1815 Waterloo: 200 years on

Most people have heard of the Battle of Waterloo, the scenes of the battle are depicted on the walls of Hyde Park corner and it is often celebrated for the battle that defeated Napoleon.  As I am writing this, the 200th anniversary of the battle approaches, and there will likely be books celebrating the famous victory, however, how important was the battle and the events that unfolded in it?

By the time of Waterloo, Napoleon was already sick in health, in fact he died not so long after his defeat, and so if he had triumphed over the hastily put together force of Wellington and the Prussians, then it is unlikely he could have continued much further.  The defeat of his army in 1812 in Russia finished Napoleon. Losing nearly 200,000 men to Russian fire and mainly the cold and winter, and his return in 1815 was meagre in comparison to what he had before.

The victory that has often been seen as largely a British victory was in fact mainly won due to the late arrival of the Prussians led by General Blücher.  Wellington knew that if they did not arrive, or if night did not come then his army would be overrun and defeated.  Blucher had to sneak past a 30,000 strong French army that was heading for him and the remnant of his army, he did this at great success and led his men towards the flank of the French army at Waterloo, just as it seemed Napoleon might win the battle.  A clear game changer, if only the French army of 30,000 had marched to the sound of the guns, they might have cut off Blucher and won Napoleon the battle!

Interestingly the attack of the French Imperial Guard, could have won the battle for Napoleon, the coalition line was already heavily damaged, and with these elite experienced troops, who had never lost or retreated before facing the coalition troops, victory seemed possible.  However, the Old Guard (part of the Imperial Guard) which was used by Napoleon broke under extreme heavy fire, Wellington told his men to fire all they had at the guard, and finally they broke, if they had held for a few more minutes, they would have likely have reached the enemy lines.  One reason for this, was that the French marched in column formation, even when marching towards the lines of the British and Dutch troops, this was very susceptible to cannon fire and musket/riffle fire, and made it difficult to move forward when the lines in front go down.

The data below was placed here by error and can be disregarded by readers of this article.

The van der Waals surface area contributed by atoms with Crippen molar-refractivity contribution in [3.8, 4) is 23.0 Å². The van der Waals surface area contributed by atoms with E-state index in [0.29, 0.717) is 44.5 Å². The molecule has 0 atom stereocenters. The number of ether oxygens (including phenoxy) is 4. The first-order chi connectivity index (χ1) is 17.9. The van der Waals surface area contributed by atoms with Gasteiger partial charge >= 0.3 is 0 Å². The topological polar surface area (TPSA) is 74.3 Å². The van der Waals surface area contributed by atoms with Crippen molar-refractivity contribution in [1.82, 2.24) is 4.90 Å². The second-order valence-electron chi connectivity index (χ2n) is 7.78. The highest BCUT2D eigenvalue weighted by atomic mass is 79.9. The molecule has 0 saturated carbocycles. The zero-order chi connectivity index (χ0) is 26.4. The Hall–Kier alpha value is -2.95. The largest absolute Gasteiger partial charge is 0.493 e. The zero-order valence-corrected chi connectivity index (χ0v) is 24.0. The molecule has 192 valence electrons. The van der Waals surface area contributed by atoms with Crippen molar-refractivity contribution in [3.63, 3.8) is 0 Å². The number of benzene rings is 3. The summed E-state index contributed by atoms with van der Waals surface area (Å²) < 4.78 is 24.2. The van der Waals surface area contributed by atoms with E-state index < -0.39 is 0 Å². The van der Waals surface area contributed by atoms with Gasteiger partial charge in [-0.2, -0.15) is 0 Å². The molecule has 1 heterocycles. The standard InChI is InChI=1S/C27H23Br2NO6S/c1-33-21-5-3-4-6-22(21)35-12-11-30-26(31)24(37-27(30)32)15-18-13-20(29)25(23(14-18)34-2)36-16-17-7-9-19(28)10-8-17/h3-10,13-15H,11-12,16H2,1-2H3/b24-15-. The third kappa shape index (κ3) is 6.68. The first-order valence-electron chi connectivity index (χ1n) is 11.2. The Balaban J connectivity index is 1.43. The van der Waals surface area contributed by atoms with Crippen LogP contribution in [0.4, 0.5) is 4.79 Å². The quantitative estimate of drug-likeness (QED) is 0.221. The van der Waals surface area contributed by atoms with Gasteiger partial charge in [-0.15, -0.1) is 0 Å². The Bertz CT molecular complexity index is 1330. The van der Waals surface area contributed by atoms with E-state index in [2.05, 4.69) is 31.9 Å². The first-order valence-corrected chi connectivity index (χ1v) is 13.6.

The charge of the French cavalry is seen as another game changer in the battle, believing Wellington was retreating from the battlefield; Nay led the French cavalry forward into a charge.  It must have been quite a sight, with the horses and men under cannon fire, charged across the battlefield with the trumpet sounding the attack.  The British lines who had only retreated over the ridge line, formed into square formations, which meant that the troops in their regiments formed a square, with bayonets put in front so the horses would not charge into the men, whilst those behind fire over, which cavalry found extremely deadly, they could not penetrate it easily.  If the formation suffered casualties, they would then form into triangles or circles.  The destruction of the French cavalry was a major loss to Napoleon.

We all know of the farms at Waterloo, such as Hougoumont, fighting was fierce at these points, which both generals believed were key to deciding the battle and therefore committed many reserves to ensure that they took control of the farm houses.  Wellington’s army held and funnily enough they won the battle, maybe the farms were important on the battlefield!